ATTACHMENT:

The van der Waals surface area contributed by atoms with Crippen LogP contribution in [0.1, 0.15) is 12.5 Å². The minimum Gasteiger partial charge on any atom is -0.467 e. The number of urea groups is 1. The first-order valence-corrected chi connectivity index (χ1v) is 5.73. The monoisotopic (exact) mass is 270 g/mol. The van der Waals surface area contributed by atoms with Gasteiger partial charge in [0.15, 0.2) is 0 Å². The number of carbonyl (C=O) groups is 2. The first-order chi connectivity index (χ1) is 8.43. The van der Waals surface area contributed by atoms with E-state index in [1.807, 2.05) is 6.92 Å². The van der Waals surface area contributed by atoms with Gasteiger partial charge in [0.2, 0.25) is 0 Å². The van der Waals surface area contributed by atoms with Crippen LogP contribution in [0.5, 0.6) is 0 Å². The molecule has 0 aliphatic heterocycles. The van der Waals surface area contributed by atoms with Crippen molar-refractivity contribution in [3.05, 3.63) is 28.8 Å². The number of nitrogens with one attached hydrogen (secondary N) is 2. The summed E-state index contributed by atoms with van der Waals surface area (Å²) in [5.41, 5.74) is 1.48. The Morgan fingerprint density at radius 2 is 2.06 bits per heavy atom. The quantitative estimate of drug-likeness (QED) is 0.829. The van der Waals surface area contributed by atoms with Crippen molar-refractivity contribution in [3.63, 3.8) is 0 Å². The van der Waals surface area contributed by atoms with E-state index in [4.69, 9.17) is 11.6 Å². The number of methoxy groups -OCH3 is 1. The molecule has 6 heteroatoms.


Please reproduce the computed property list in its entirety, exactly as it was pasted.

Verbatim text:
The van der Waals surface area contributed by atoms with Crippen LogP contribution in [0.1, 0.15) is 12.5 Å². The minimum Gasteiger partial charge on any atom is -0.467 e. The number of urea groups is 1. The first-order valence-corrected chi connectivity index (χ1v) is 5.73. The monoisotopic (exact) mass is 270 g/mol. The van der Waals surface area contributed by atoms with Gasteiger partial charge in [0.15, 0.2) is 0 Å². The number of carbonyl (C=O) groups is 2. The first-order chi connectivity index (χ1) is 8.43. The van der Waals surface area contributed by atoms with E-state index in [1.807, 2.05) is 6.92 Å². The van der Waals surface area contributed by atoms with Gasteiger partial charge in [0.2, 0.25) is 0 Å². The van der Waals surface area contributed by atoms with Crippen LogP contribution in [0.5, 0.6) is 0 Å². The molecule has 0 aliphatic heterocycles. The van der Waals surface area contributed by atoms with Crippen molar-refractivity contribution in [3.05, 3.63) is 28.8 Å². The number of nitrogens with one attached hydrogen (secondary N) is 2. The summed E-state index contributed by atoms with van der Waals surface area (Å²) in [5.41, 5.74) is 1.48. The Morgan fingerprint density at radius 2 is 2.06 bits per heavy atom. The quantitative estimate of drug-likeness (QED) is 0.829. The van der Waals surface area contributed by atoms with Crippen molar-refractivity contribution in [3.63, 3.8) is 0 Å². The van der Waals surface area contributed by atoms with E-state index in [4.69, 9.17) is 11.6 Å². The number of methoxy groups -OCH3 is 1. The molecule has 6 heteroatoms.